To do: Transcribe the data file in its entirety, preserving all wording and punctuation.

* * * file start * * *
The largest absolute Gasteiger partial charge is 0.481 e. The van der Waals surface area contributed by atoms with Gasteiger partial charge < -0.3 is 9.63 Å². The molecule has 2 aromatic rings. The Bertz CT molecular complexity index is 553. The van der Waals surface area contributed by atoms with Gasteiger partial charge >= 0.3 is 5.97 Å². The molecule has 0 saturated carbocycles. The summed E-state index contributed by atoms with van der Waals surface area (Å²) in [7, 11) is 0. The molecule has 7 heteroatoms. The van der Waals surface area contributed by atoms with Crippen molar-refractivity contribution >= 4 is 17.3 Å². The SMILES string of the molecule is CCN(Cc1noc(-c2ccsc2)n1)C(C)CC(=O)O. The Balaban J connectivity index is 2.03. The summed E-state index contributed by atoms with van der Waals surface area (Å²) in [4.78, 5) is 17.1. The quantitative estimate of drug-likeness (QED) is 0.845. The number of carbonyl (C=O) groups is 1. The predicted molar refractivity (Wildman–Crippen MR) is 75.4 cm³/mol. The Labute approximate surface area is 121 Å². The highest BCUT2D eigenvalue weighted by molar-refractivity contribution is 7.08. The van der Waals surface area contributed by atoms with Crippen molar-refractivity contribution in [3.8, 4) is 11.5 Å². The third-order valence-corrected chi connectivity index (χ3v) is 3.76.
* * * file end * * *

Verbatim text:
The largest absolute Gasteiger partial charge is 0.481 e. The van der Waals surface area contributed by atoms with Gasteiger partial charge < -0.3 is 9.63 Å². The molecule has 2 aromatic rings. The Bertz CT molecular complexity index is 553. The van der Waals surface area contributed by atoms with Gasteiger partial charge >= 0.3 is 5.97 Å². The molecule has 0 saturated carbocycles. The summed E-state index contributed by atoms with van der Waals surface area (Å²) in [7, 11) is 0. The molecule has 7 heteroatoms. The van der Waals surface area contributed by atoms with Crippen molar-refractivity contribution >= 4 is 17.3 Å². The SMILES string of the molecule is CCN(Cc1noc(-c2ccsc2)n1)C(C)CC(=O)O. The Balaban J connectivity index is 2.03. The summed E-state index contributed by atoms with van der Waals surface area (Å²) in [4.78, 5) is 17.1. The quantitative estimate of drug-likeness (QED) is 0.845. The number of carbonyl (C=O) groups is 1. The predicted molar refractivity (Wildman–Crippen MR) is 75.4 cm³/mol. The Labute approximate surface area is 121 Å². The highest BCUT2D eigenvalue weighted by molar-refractivity contribution is 7.08. The van der Waals surface area contributed by atoms with Crippen molar-refractivity contribution in [3.8, 4) is 11.5 Å². The third-order valence-corrected chi connectivity index (χ3v) is 3.76.